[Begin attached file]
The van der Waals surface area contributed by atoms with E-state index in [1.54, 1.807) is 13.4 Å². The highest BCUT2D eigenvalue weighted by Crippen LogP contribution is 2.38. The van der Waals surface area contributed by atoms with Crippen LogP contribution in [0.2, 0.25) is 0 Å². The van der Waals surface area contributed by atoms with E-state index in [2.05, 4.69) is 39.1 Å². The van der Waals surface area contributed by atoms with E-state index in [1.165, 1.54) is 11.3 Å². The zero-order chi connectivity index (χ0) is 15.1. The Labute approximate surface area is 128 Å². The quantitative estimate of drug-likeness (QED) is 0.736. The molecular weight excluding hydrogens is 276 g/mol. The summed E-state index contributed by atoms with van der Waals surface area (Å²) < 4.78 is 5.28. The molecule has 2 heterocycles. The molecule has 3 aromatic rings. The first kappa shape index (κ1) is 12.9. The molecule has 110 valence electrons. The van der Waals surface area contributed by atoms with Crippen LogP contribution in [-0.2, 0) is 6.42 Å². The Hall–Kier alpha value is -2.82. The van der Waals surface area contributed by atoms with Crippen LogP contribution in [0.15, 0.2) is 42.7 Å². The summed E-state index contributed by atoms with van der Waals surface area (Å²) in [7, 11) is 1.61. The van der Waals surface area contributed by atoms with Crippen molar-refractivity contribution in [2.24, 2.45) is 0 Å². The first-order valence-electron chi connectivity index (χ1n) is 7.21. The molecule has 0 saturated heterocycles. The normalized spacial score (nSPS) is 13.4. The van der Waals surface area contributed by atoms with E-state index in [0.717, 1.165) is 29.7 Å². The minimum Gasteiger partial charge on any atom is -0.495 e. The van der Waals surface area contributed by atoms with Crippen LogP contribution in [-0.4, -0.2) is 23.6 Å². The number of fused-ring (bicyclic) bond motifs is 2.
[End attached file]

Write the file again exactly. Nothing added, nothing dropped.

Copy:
The van der Waals surface area contributed by atoms with E-state index in [1.54, 1.807) is 13.4 Å². The highest BCUT2D eigenvalue weighted by Crippen LogP contribution is 2.38. The van der Waals surface area contributed by atoms with Crippen LogP contribution in [0.2, 0.25) is 0 Å². The van der Waals surface area contributed by atoms with E-state index in [2.05, 4.69) is 39.1 Å². The van der Waals surface area contributed by atoms with E-state index in [1.165, 1.54) is 11.3 Å². The zero-order chi connectivity index (χ0) is 15.1. The Labute approximate surface area is 128 Å². The quantitative estimate of drug-likeness (QED) is 0.736. The molecular weight excluding hydrogens is 276 g/mol. The summed E-state index contributed by atoms with van der Waals surface area (Å²) < 4.78 is 5.28. The molecule has 2 heterocycles. The molecule has 3 aromatic rings. The first kappa shape index (κ1) is 12.9. The molecule has 110 valence electrons. The van der Waals surface area contributed by atoms with Crippen LogP contribution in [-0.2, 0) is 6.42 Å². The Hall–Kier alpha value is -2.82. The van der Waals surface area contributed by atoms with Crippen LogP contribution in [0.15, 0.2) is 42.7 Å². The summed E-state index contributed by atoms with van der Waals surface area (Å²) in [7, 11) is 1.61. The van der Waals surface area contributed by atoms with Crippen molar-refractivity contribution in [2.24, 2.45) is 0 Å². The first-order valence-electron chi connectivity index (χ1n) is 7.21. The molecule has 0 saturated heterocycles. The normalized spacial score (nSPS) is 13.4. The van der Waals surface area contributed by atoms with E-state index in [0.717, 1.165) is 29.7 Å². The minimum Gasteiger partial charge on any atom is -0.495 e. The van der Waals surface area contributed by atoms with Crippen LogP contribution in [-0.4, -0.2) is 23.6 Å². The number of fused-ring (bicyclic) bond motifs is 2.